Originally published on February 8, 2016.
When my first therapist told me that I had depression I didn’t believe her. I had too many things to be thankful for and happy about to be depressed. Frankly, I thought that I was too busy for depression, as if it was something that those who suffer get to choose.
I left her office with a spring in my step doubting everything that she’d told me. There was no way a one hour session told her that I was depressed. I refused to listen.
I went off to college and I never saw her again.
I spent the next six months unexplainably sad. There were times that I’d miss weeks of class just because I couldn’t get out of bed. I’d cancel plans that I was really excited about because there was something telling me I didn’t deserve to go. I found comfort in food and alcohol but never in friends and family.
Still, I refused to believe that I was depressed.
Depression just didn’t look like me. To me, depression looked like someone struggling to pay their bills every month, someone who couldn’t afford to eat, someone who just lost their job or got kicked out of college. Depression looked like someone who had suffered abuse, a person with no one to lean on. I didn’t fit that mold, but still it took hours to get out of bed every day and even more to shower and leave my dorm room.
There are so many narratives that tell you that your depression is not real that it’s all in your head, that you aren’t really suffering because of how good you have it on the outside. But depression doesn’t attack based on looks or socioeconomic status; there’s no rhyme or reason, it just is.
It’s been six years since I was first told that I suffer from depression and each year it looks different. There’s no one way to be depressed. Some days it looks like me staying in bed for 12 hours, other days it’s me turning off my phone so I don’t have to talk to anyone.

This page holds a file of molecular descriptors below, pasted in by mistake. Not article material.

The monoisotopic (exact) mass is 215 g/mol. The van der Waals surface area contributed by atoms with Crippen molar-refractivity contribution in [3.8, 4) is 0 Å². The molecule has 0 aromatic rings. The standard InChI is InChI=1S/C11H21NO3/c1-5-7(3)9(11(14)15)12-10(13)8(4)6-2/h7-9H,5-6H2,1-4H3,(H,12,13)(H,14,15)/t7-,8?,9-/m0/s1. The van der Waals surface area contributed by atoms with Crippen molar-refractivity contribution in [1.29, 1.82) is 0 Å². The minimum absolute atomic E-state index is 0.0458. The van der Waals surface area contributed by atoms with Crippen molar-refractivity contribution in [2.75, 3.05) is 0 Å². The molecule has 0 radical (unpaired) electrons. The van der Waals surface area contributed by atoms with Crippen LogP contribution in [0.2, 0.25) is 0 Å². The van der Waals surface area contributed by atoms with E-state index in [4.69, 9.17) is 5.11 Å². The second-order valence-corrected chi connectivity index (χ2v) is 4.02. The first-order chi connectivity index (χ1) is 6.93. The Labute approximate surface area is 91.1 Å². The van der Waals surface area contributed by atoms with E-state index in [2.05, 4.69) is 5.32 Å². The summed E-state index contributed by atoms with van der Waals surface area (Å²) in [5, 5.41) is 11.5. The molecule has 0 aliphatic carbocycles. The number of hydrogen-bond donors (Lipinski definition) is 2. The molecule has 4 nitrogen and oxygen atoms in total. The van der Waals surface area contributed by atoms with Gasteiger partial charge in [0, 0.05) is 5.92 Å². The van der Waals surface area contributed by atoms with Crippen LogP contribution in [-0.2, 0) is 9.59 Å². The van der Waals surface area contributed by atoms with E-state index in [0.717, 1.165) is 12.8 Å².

What I wish people would understand is that people with depression don’t need messages of “it gets better,” sometimes, we just need someone to listen.
I don’t want to be held or coddled through this. I want to be respected. I want to be talked to like an adult. I want a chance to speak, really speak. I want to answer a phone call and know that I’m going to get to talk about me, my issues, what I’m dealing with sometimes.
That doesn’t make me selfish, it makes me honest.
In February 2016, BMX racer Dave Mirra committed suicide. I’ve never heard of him before, but as I scrolled through different articles rehashing his life all the comment sections looked the same. People asked “why didn’t anybody do something?” “Why didn’t he get help” “How did his family not know?”
The answer is simple: because we’re selfish. It’s easier to talk about things that don’t matter then to talk about being depressed. It’s easier to crack a joke and smile then it is to admit you aren’t feeling your best.
Depression doesn’t look the same on everyone, it’s not supposed to. But what if as a society we stopped asking “what happened?” and “what’s wrong?” when it’s too late. What if we encouraged our loved ones to seek help, helped talk them through their feelings and supported their progress, no matter how small.
Just because you can’t see that someone is hurting doesn’t mean they aren’t. Be there for the people that you care about. Support them, tell them you appreciate all they do and mean it.
Get off your phones, stop feeding into drama you read online; and live.
You will never regret being there for someone when they really needed you, but you will regret not being there.
Struggling with depression? You’re never alone. Call 1-800-273-8255 for help.
This post originally appeared on Thought Catalog.